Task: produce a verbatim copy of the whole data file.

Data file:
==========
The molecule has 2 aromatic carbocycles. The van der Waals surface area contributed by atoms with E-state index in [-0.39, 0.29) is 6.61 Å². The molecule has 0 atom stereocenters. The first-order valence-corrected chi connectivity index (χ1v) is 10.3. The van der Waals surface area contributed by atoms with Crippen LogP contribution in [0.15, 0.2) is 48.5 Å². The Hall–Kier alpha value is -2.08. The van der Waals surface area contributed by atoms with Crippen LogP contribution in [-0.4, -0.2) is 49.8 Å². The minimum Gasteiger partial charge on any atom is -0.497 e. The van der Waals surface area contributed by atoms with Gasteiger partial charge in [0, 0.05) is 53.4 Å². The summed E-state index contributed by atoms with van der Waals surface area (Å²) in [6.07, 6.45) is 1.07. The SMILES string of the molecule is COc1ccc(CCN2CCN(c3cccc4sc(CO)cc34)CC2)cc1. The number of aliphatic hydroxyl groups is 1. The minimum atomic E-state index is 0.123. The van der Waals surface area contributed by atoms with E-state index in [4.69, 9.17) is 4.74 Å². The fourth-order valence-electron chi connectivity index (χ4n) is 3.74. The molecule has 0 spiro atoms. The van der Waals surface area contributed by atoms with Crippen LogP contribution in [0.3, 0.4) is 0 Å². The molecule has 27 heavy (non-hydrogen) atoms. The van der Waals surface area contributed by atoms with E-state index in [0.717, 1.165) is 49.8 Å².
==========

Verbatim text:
The molecule has 2 aromatic carbocycles. The van der Waals surface area contributed by atoms with E-state index in [-0.39, 0.29) is 6.61 Å². The molecule has 0 atom stereocenters. The first-order valence-corrected chi connectivity index (χ1v) is 10.3. The van der Waals surface area contributed by atoms with Crippen LogP contribution in [0.15, 0.2) is 48.5 Å². The Hall–Kier alpha value is -2.08. The van der Waals surface area contributed by atoms with Crippen LogP contribution in [-0.4, -0.2) is 49.8 Å². The minimum Gasteiger partial charge on any atom is -0.497 e. The van der Waals surface area contributed by atoms with Gasteiger partial charge in [0, 0.05) is 53.4 Å². The summed E-state index contributed by atoms with van der Waals surface area (Å²) in [6.07, 6.45) is 1.07. The SMILES string of the molecule is COc1ccc(CCN2CCN(c3cccc4sc(CO)cc34)CC2)cc1. The number of aliphatic hydroxyl groups is 1. The minimum atomic E-state index is 0.123. The van der Waals surface area contributed by atoms with E-state index in [4.69, 9.17) is 4.74 Å². The fourth-order valence-electron chi connectivity index (χ4n) is 3.74. The molecule has 0 spiro atoms. The van der Waals surface area contributed by atoms with Crippen LogP contribution in [0.3, 0.4) is 0 Å². The molecule has 27 heavy (non-hydrogen) atoms. The van der Waals surface area contributed by atoms with E-state index in [0.717, 1.165) is 49.8 Å².